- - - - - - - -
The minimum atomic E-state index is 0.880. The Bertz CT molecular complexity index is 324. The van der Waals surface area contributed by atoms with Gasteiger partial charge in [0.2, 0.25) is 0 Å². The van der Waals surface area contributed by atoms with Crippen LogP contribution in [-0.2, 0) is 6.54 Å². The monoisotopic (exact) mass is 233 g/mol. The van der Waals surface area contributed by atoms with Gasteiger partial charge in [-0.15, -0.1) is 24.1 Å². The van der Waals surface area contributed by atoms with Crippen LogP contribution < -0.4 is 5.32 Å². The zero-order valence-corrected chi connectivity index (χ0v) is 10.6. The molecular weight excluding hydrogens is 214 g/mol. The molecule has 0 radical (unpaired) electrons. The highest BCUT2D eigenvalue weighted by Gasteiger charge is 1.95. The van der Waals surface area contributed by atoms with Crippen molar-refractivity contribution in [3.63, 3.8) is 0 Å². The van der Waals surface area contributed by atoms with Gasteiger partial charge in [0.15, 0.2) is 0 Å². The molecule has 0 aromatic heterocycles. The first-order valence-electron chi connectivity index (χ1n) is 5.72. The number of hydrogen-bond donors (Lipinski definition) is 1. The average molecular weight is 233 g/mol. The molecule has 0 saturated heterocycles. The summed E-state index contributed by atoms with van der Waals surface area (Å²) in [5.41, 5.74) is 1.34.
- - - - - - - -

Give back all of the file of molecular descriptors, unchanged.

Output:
The minimum atomic E-state index is 0.880. The Bertz CT molecular complexity index is 324. The van der Waals surface area contributed by atoms with Gasteiger partial charge in [0.2, 0.25) is 0 Å². The van der Waals surface area contributed by atoms with Crippen LogP contribution in [-0.2, 0) is 6.54 Å². The monoisotopic (exact) mass is 233 g/mol. The van der Waals surface area contributed by atoms with Gasteiger partial charge in [-0.15, -0.1) is 24.1 Å². The van der Waals surface area contributed by atoms with Crippen LogP contribution < -0.4 is 5.32 Å². The zero-order valence-corrected chi connectivity index (χ0v) is 10.6. The molecular weight excluding hydrogens is 214 g/mol. The molecule has 0 radical (unpaired) electrons. The highest BCUT2D eigenvalue weighted by Gasteiger charge is 1.95. The van der Waals surface area contributed by atoms with Crippen molar-refractivity contribution in [3.63, 3.8) is 0 Å². The van der Waals surface area contributed by atoms with Gasteiger partial charge in [0.15, 0.2) is 0 Å². The molecule has 0 aromatic heterocycles. The first-order valence-electron chi connectivity index (χ1n) is 5.72. The number of hydrogen-bond donors (Lipinski definition) is 1. The average molecular weight is 233 g/mol. The molecule has 0 saturated heterocycles. The summed E-state index contributed by atoms with van der Waals surface area (Å²) in [5.41, 5.74) is 1.34.